• BullionStar
    05/30/2016 - 21:24
    The US Gold Market is best known as the home of gold futures trading on the COMEX in New York. The COMEX has a literal monopoly on gold futures trading volumes worldwide, but very little physical...

Egon von Greyerz: "A Hyperinflationary Deluge Is Imminent", And Why, Therefore, Bernanke's Motto Is "Après Nous Le Déluge"

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Sun, 03/06/2011 - 15:40 | 1023947 Calmyourself
Calmyourself's picture

Shoot, shovel, shut up will go exponential, going long on lime..

Sun, 03/06/2011 - 17:02 | 1024185 New_Meat
New_Meat's picture

didn't during GD I.  Got focused in the "beer halls" during Weimar.  Who knows in the Zimb. - Ned

Sun, 03/06/2011 - 18:37 | 1024394 Calmyourself
Calmyourself's picture

Your right it did not and a moments reflections will make clear this will be nothing like GD1.  Culturally, economically, energy consumption as well as agricultural patterns will all change; more like RESET 1.

Sun, 03/06/2011 - 18:12 | 1024346 Misean
Misean's picture

It will go parabellum.

Sun, 03/06/2011 - 19:13 | 1024463 WaterWings
WaterWings's picture


Sun, 03/06/2011 - 23:37 | 1025172 MayIMommaDogFac...
MayIMommaDogFace2theBananaPatch's picture

We got ourselves a WINNING here.

Sun, 03/06/2011 - 15:41 | 1023945 cossack55
cossack55's picture

You did not mention guns.

Sun, 03/06/2011 - 15:45 | 1023959 pitz
pitz's picture

Precisely motherfucker, houses (and those other items) are actually deflation, not an inflation hedges, because they are primarily financed with debt.

Bottom of the housing market will be when all the debt is removed from it and the fucking douchebags who bought more than one house, on the theory that such houses will undergo capital appreciation, are wiped out. 

Sun, 03/06/2011 - 15:46 | 1023970 toto
toto's picture

Some assets might fall relevant to something else but eventually all goes up.

Sun, 03/06/2011 - 16:17 | 1024065 Spitzer
Spitzer's picture

Not might, they will fall.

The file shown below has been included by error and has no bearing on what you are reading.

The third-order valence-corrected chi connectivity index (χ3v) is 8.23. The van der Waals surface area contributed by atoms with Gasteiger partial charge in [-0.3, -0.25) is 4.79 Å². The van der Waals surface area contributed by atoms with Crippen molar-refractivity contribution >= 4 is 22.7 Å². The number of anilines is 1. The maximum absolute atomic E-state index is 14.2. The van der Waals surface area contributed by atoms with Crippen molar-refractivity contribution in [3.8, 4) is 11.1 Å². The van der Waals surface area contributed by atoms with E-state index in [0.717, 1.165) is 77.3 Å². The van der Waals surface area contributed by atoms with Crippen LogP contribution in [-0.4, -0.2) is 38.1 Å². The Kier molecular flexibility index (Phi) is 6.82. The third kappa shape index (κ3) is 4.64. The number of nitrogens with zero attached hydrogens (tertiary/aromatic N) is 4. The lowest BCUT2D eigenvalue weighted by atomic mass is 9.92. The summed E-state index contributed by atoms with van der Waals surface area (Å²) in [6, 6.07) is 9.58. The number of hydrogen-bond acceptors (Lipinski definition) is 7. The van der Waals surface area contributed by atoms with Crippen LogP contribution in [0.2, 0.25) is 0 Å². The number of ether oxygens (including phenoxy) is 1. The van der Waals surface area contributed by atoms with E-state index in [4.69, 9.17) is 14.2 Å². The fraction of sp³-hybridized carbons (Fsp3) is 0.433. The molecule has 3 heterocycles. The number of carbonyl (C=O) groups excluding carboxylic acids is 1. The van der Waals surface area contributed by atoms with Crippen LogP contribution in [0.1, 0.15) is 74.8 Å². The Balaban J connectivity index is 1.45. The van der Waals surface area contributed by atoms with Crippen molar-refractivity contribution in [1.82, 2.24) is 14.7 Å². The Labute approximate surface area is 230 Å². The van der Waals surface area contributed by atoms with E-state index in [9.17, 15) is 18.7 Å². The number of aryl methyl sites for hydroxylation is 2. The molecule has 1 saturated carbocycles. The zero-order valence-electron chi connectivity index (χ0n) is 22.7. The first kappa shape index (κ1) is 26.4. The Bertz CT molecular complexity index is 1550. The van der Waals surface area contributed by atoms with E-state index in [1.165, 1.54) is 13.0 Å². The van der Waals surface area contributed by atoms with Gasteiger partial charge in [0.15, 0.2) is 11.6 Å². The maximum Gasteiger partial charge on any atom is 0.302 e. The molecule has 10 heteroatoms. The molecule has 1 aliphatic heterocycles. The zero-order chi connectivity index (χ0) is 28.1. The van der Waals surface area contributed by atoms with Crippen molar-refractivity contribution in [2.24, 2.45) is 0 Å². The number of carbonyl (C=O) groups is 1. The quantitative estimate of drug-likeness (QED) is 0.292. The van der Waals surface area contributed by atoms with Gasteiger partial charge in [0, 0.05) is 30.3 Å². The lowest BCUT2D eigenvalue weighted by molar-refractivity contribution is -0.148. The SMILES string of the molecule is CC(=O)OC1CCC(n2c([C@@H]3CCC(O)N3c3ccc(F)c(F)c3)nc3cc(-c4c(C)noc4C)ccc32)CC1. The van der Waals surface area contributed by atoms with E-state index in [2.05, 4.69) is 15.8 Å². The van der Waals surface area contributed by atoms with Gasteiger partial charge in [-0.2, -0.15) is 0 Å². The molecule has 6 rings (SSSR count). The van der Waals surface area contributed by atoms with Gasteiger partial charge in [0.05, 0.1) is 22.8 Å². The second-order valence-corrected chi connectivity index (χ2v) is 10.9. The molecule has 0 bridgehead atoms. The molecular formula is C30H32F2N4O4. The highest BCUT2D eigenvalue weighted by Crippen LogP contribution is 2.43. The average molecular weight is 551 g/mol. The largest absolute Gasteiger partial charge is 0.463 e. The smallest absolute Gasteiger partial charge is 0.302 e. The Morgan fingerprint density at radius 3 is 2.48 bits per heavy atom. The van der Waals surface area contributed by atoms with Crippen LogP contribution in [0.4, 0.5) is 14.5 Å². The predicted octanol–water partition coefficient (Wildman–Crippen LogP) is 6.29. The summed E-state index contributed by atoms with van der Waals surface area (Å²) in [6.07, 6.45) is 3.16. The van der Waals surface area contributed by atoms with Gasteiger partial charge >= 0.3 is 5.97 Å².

You might be able to trade your car for a house if somebody is trying to get out of town and move in with some other family members that live far away.


Sun, 03/06/2011 - 17:07 | 1024200 toto
toto's picture

you mean value im talking about price.

Sun, 03/06/2011 - 18:31 | 1024388 Spitzer
Spitzer's picture


I mean value. In the middle of a hyperiflation, before a new currency is adopted in the area, before people actually figure out what is happening, house prices will fall hard.

The house to gas price ratio will not stay the same like you are asserting. If it did, then you would be able to sell your house and buy years worth of gas. Thats not how it plays out.

Sun, 03/06/2011 - 18:13 | 1024352 toto
toto's picture

probably the one who junked me doesn't realise the difference between value ant price.

Sun, 03/06/2011 - 18:41 | 1024399 Calmyourself
Calmyourself's picture

Most of us understand you perfectly.  The man with surplus tractors, diesel fuel, welded plate wood stoves and other hard, tough to replace assets will be king..  Those of you that think modest gold holdings alone will get you through the first brutal months of the reset may wish to rethink the gold cost of a wood stove the first December..  I am sure few here are this foolish.

Sun, 03/06/2011 - 20:21 | 1024636 Real Estate Geek
Real Estate Geek's picture

If that December is one of those brutal months, then you may want to think twice before using a wood stove.  Desperate people will probably do desperate things to get warm and fed.  Why attract their attention?